A lot of cashiers complain about customers paying (usually for small purchases) with $50 or $100 bills. I'm just curious as to how much money people think a customer needs to spend in order to feel "justified" in using a larger bill.
I can understand getting annoyed when someone whips out $100 to pay for a pack of gum. But at the other extreme, I remember buying a book at B. Dalton and getting the same attitude. The book was something like $26 (so around $28 with tax) and I paid with a $50 and got the sigh/eyeroll/"Do you have anything smaller?" If I did, I was probably saving it for smaller purchases, and I didn't want to put the book on a credit card when I had the cash to pay for it. If a store can't manage to give $22 in change, that doesn't make me a sucky customer. Nor does it reflect badly on the employee (although her attitude was crappy enough to make her a good example of bad_service). But it does say something about how the store is managed. There should be a decent amount of change in the registers, and if there's not, it shouldn't be taken out on the customer.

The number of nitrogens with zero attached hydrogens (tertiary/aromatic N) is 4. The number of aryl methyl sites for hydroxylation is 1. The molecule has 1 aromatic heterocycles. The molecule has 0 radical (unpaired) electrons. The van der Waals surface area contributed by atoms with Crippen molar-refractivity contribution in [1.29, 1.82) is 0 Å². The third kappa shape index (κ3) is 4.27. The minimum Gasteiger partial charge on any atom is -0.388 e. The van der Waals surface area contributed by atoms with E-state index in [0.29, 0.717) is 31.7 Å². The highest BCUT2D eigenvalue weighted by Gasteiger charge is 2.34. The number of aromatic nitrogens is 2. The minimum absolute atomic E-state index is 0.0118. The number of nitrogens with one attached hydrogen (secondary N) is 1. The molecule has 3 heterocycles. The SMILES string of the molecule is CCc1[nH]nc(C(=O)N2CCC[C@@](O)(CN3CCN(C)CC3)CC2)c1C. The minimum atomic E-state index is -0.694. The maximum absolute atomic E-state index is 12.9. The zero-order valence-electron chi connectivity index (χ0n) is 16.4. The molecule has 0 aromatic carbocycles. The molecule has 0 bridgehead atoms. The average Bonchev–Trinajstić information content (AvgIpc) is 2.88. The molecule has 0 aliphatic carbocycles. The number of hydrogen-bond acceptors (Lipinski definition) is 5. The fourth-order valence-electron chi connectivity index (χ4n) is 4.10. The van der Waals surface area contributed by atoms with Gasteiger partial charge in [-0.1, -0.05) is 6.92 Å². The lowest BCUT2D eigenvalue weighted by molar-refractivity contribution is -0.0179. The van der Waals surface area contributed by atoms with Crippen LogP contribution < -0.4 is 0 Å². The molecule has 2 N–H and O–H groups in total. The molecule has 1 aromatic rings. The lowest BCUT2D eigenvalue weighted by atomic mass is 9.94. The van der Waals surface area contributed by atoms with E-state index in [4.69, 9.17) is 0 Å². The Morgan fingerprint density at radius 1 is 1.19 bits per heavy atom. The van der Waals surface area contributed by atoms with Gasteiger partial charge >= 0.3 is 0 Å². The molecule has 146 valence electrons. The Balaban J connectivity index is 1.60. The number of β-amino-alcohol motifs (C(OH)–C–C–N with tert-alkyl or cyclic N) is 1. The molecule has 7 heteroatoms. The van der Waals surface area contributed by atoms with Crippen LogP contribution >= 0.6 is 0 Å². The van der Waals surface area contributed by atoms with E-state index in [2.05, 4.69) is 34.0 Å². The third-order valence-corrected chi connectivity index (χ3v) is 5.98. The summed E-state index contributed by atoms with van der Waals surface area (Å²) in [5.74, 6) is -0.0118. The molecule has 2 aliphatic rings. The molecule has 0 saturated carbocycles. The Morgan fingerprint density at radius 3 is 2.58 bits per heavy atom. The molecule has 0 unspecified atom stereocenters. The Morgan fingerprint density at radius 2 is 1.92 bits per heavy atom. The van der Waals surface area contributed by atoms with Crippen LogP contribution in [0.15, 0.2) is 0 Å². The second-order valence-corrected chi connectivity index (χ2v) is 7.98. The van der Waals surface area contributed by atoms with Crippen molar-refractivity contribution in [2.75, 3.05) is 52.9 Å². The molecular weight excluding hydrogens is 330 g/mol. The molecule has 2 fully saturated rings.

(I do have experience on the other side, by the way. I spent half my teenage years behind the counter of my family's toy store, and I don't remember ever running that low on change. And that was in a vacation area, with tourists and snowbirds waving around their $100 bills and huge traveler's checks, ugh. I don't miss those customers, although I miss the store itself. ;))
But I'm curious as to what others think about paying with larger bills, because I do try very hard not to be a sucky customer.